aboutsummaryrefslogtreecommitdiffstats
path: root/Documentation/arm/SA1100/Assabet
blob: 78bc1c1b04e58596d118d0f601914ad0cba9a3ce (plain)
1
2
3
4
5
6
7
8
9
10
11
12
13
14
15
16
17
18
19
20
21
22
23
24
25
26
27
28
29
30
31
32
33
34
35
36
37
38
39
40
41
42
43
44
45
46
47
48
49
50
51
52
53
54
55
56
57
58
59
60
61
62
63
64
65
66
67
68
69
70
71
72
73
74
75
76
77
78
79
80
81
82
83
84
85
86
87
88
89
90
91
92
93
94
95
96
97
98
99
100
101
102
103
104
105
106
107
108
109
110
111
112
113
114
115
116
117
118
119
120
121
122
123
124
125
126
127
128
129
130
131
132
133
134
135
136
137
138
139
140
141
142
143
144
145
146
147
148
149
150
151
152
153
154
155
156
157
158
159
160
161
162
163
164
165
166
167
168
169
170
171
172
173
174
175
176
177
178
179
180
181
182
183
184
185
186
187
188
189
190
191
192
193
194
195
196
197
198
199
200
201
202
203
204
205
206
207
208
209
210
211
212
213
214
215
216
217
218
219
220
221
222
223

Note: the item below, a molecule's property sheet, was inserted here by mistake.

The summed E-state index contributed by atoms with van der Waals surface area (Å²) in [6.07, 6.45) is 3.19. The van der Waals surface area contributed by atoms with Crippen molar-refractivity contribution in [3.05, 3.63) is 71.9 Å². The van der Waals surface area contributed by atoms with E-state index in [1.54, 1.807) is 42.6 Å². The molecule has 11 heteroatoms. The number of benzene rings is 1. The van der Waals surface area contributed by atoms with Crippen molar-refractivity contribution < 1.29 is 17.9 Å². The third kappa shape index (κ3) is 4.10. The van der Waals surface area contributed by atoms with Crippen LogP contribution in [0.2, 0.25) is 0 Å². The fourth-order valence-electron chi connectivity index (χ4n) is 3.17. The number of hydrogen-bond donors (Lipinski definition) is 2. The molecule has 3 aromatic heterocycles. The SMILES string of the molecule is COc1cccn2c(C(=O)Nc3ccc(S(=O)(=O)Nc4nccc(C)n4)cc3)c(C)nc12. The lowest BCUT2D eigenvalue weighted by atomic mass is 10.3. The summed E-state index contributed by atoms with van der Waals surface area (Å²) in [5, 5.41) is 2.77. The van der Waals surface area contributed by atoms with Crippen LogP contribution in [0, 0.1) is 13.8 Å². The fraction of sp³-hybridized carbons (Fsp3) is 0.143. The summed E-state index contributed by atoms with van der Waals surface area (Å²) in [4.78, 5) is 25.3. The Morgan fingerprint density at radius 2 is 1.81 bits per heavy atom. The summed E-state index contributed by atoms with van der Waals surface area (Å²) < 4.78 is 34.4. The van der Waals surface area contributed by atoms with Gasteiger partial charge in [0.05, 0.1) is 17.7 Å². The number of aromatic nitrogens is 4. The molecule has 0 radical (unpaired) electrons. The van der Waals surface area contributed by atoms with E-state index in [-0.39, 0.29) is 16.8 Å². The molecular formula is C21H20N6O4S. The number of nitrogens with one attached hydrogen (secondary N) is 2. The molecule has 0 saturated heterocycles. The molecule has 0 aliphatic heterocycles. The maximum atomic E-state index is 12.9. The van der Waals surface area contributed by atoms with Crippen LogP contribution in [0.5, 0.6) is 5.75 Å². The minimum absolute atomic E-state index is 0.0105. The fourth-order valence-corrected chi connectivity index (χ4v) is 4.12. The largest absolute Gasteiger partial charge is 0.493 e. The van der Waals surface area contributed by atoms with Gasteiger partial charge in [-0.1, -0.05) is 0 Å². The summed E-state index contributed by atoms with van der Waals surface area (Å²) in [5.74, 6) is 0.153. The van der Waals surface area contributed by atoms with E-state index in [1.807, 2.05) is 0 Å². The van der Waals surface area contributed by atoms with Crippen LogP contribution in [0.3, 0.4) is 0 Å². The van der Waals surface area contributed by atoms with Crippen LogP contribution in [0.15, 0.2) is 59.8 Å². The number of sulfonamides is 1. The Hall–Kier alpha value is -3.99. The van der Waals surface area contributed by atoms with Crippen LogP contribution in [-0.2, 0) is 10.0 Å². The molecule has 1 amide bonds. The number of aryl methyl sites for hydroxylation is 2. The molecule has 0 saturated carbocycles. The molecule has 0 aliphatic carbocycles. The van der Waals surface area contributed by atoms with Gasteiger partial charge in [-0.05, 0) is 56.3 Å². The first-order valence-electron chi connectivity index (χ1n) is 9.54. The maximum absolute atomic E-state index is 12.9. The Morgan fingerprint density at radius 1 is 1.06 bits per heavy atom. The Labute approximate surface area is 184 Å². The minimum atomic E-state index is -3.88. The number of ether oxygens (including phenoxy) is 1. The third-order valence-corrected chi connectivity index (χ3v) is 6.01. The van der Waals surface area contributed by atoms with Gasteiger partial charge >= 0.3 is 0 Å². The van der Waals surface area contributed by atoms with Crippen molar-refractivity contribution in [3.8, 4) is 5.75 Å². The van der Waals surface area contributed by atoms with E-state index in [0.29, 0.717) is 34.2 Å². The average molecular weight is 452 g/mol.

224
225
226
227
228
229
230
231
232
233
234
235
236
237
238
239
240
241
242
243
244
245
246
247
248
249
250
251
252
253
254
255
256
257
258
259
260
261
262
263
264
265
266
267
268
269
270
271
272
273
274
275
276
277
278
279
280
281
282
283
284
285
286
287
288
289
290
291
292
293
294
295
296
297
298
299
300
301
The Intel Assabet (SA-1110 evaluation) board
============================================

Please see:
http://developer.intel.com/design/strong/quicklist/eval-plat/sa-1110.htm
http://developer.intel.com/design/strong/guides/278278.htm

Also some notes from John G Dorsey <jd5q@andrew.cmu.edu>:
http://www.cs.cmu.edu/~wearable/software/assabet.html


Building the kernel
-------------------

To build the kernel with current defaults:

	make assabet_config
	make oldconfig
	make zImage

The resulting kernel image should be available in linux/arch/arm/boot/zImage.


Installing a bootloader
-----------------------

A couple of bootloaders able to boot Linux on Assabet are available:

BLOB (http://www.lartmaker.nl/lartware/blob/)

   BLOB is a bootloader used within the LART project.  Some contributed
   patches were merged into BLOB to add support for Assabet.

Compaq's Bootldr + John Dorsey's patch for Assabet support
(http://www.handhelds.org/Compaq/bootldr.html)
(http://www.wearablegroup.org/software/bootldr/)

   Bootldr is the bootloader developed by Compaq for the iPAQ Pocket PC.
   John Dorsey has produced add-on patches to add support for Assabet and
   the JFFS filesystem.

RedBoot (http://sources.redhat.com/redboot/)

   RedBoot is a bootloader developed by Red Hat based on the eCos RTOS
   hardware abstraction layer.  It supports Assabet amongst many other